Abe Beeson

Evening Jazz Host

Abe grew up in Western Washington, a 3rd generation Seattle/Tacoma kid. It was as a student at Pacific Lutheran University that Abe landed his first job at KPLU, editing and producing audio for news stories. It was a Christmas Day shift no one else wanted that gave Abe his first on-air experience which led to overnights, then Saturday afternoons, and he's been hosting Evening Jazz since 1998.

His most memorable KPLU radio moments include introducing Dave Brubeck, Ray Charles, Oscar Peterson and other greats; attending the San Sebastian Jazz Festival in Spain with a group of KPLU jazz fans; and locking himself out of the station on a particularly cold winter night.

Ways To Connect

Justin Steyer / KPLU

During this performance interview with The Greyboy Allstars, KPLU jazz host, Abe Beeson, called their latest CD (Inland Emperor) ‘the party album of 2013.’

The Greyboy Allstars’ reputation as a party/dance band is well-earned.

Justin Steyer / KPLU

Vocalist, pianist and composer, Ann Hampton Callaway has had success in the worlds of jazz, Broadway and cabaret. She’s also one of our favorite KPLU Studio Session guests.

We invite her to perform every time she passes through Seattle because, from one visit to the next, we never know what kind of surprises she’ll treat us to.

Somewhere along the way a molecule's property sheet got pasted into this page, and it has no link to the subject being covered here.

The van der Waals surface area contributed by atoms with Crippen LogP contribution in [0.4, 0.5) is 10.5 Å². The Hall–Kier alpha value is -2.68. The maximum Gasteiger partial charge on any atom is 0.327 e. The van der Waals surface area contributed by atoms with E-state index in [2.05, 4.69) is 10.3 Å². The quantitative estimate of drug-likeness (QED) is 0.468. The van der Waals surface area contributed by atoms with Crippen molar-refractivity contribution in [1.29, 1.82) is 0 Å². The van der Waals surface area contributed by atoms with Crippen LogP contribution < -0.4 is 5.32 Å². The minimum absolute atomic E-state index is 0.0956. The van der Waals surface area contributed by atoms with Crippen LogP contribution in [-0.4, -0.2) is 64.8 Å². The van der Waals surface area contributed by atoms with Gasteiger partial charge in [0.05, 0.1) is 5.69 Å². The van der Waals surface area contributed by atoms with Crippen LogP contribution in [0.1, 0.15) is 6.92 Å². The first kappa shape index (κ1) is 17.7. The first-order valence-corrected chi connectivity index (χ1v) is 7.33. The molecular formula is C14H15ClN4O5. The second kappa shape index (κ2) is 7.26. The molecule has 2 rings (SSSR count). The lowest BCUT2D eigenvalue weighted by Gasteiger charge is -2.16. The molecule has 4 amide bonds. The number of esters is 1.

This time around, with host Abe Beeson and a small audience of KPLU Leadership Circle members, Ann turned Our Love Is Here To Stay into an audience-participation scat-along which was enjoyed by all.

Justin Steyer / KPLU

In 2010, actress/singer, Molly Ringwald wrote her first book, Getting The Pretty Back. The "pretty" in the title is a reference to what is perhaps Molly’s most famous movie, "Pretty In Pink" (1986), directed by John Hughes.

She also worked with Hughes in "Sixteen Candles" and "The Breakfast Club." But before Molly Ringwald became one of the world’s most famous teenagers, she was a jazz singer. 

Yes. She recorded a traditional jazz (Dixieland) album when she was 6 years old, accompanied by her father, Bob Ringwald, and his Fulton Street Jazz Band.

Canadian vocalist, Holly Cole, is one of greatest song interpreters alive. 

She can take a song you think you know and bring something out of it that you’ve never heard before. 

For example, her latest CD, Night, contains Holly’s inventive re-imagining of a James Bond theme (You Only Live Twice), as well as songs by Danny O’Keefe, Tom Waits, Captain Beefheart, Rod McKuen and Gordon Lightfoot. 

Justin Steyer / KPLU

In this studio session singer, Jackie Ryan, gives us three of her favorites:  a gospel-tinged version of Accentuate The Positive, a beautiful reading of I Loves You, Porgy and the Spanish-language song, La Puerta, dedicated to her mother.

As you’ll hear Jackie  say in this interview, she grew up singing.  After years as a touring R&B singer, Jackie discovered jazz and never looked back.  Today, she’s one of America’s finest jazz singers. 

Justin Steyer / KPLU

On a recent visit to Seattle, Juan de Marcos and The Afro-Cuban All Stars stopped by for a three-song studio session with KPLU in the KCTS 9 studios.  How good was it? 

Well, as host, Abe Beeson says, “If this music doesn’t move you, you’ve got no place to go.”